According to the Seattle Times, at least a dozen of the 52 Washington-based banks examined are carrying heavy loads of past-due loans, defaults and foreclosed properties.
While banks big and small have been kneecapped by the collapse of the housing bubble, the crisis has played out differently for the big "money center" banks and the thousands of regional and community banks sprinkled across the country.
The main problem for the big banks and investment firms has been exotic instruments such as collateralized mortgage obligations, structured investment vehicles and credit-default swaps — all tied, one way or another, to pools of residential mortgages that were bought, sold, sliced up and repackaged like so much salami.
But at most community banks, residential mortgages were a relatively small part of their business. Instead, their troubles are tied directly to their heavy dependence on real-estate loans — mainly loans to local builders and developers.
"Many community banks found that (construction and development loans) was an area in which they could compete effectively against the big banks," said Pat Fahey, CEO of Everett-based Frontier Financial.
At Frontier Financial, for example, construction and development loans made up 44.5 percent of all assets at year's end. City Bank had 53.3 percent of its assets in such loans, and at Seattle Bank (until recently Seattle Savings Bank), they constituted a full 54.2 percent of total assets.
Meanwhile more than a third of Bremerton-based Westsound Bank's assets aren't generating any revenue.
Anchor Mutual Savings Bank, of Aberdeen, had $64.2 million in past-due loans at the end of 2008, but just $8.3 million set aside in its bad-loan fund.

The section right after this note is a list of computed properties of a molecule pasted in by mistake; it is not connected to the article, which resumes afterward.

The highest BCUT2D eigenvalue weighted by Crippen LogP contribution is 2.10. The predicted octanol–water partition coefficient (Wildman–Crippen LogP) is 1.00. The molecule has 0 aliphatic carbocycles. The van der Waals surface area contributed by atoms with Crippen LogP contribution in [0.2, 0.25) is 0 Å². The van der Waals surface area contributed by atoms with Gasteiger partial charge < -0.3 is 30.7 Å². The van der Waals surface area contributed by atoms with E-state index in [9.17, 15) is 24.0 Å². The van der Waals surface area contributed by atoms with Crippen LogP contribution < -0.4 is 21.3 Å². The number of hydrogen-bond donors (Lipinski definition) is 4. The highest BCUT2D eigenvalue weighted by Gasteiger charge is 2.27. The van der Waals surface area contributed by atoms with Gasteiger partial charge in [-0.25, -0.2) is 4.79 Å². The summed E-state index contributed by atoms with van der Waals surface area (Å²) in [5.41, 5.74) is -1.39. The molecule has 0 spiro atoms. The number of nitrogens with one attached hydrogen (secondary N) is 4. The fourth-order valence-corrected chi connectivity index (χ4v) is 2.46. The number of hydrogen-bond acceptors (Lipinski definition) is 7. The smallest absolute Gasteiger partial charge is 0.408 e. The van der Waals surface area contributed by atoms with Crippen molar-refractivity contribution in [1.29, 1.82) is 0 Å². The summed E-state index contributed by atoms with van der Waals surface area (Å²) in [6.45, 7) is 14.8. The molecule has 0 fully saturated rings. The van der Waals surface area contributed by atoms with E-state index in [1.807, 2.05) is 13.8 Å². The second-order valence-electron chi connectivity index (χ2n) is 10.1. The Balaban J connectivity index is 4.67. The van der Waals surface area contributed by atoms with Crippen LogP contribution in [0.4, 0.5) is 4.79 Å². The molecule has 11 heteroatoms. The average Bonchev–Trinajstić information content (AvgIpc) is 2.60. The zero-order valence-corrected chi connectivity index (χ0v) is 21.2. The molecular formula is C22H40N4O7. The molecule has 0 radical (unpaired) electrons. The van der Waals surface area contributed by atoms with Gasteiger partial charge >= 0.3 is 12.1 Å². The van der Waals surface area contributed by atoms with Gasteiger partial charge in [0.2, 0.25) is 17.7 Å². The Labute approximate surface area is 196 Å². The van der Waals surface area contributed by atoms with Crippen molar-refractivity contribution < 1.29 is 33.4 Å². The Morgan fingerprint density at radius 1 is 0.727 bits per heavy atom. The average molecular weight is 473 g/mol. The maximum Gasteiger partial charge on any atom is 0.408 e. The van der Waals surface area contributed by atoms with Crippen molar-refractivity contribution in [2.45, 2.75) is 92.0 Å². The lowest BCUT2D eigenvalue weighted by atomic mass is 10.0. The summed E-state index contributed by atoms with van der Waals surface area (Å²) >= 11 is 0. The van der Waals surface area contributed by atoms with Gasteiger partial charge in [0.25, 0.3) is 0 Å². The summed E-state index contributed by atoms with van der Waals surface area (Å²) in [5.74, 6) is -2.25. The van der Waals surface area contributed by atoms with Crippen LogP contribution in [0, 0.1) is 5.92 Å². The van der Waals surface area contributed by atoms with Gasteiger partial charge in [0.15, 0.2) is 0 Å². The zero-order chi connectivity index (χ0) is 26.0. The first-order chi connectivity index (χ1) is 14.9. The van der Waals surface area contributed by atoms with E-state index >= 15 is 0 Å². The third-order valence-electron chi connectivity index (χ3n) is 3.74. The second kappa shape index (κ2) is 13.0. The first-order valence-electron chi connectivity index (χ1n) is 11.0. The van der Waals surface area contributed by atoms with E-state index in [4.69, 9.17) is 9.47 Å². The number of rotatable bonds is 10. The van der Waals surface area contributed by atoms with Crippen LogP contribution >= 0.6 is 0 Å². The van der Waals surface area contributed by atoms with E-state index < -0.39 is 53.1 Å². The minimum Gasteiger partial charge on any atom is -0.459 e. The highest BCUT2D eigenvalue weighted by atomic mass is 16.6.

Horizon Bank, of Bellingham, charged off $19.6 million in bad loans last year, more than 100 times what it charged off in 2007.
And Friday, the FDIC disclosed that it's given Venture Bank, of Lacey, a deadline to raise new capital or find a buyer.
Those banks whose situations don't soon improve may have to take steps that will hit shareholders, employees and would-be borrowers in the wallet. (Depositors, so long as their accounts are within federal insurance limits, are protected no matter what.)
To bring their capital resources back in line with their outstanding loans, industry analysts say, thinly capitalized banks can slash dividends, lay off staff or call in loans & mortgages.
Four Washington banks — Horizon, Frontier, Westsound and Bank Reale of Pasco — are operating under FDIC "corrective action plans" that place tight restrictions on their lending practices, management and overall operations.
Corrective action plans are often early steps taken by the FDIC before banks fail. It seems our weekly 'Bank Failure Friday' feature may soon take on a regional flavour.
How long before real estate values, a mere 25 minute drive to the south of Vancouver, start to experience a California-style depreciation?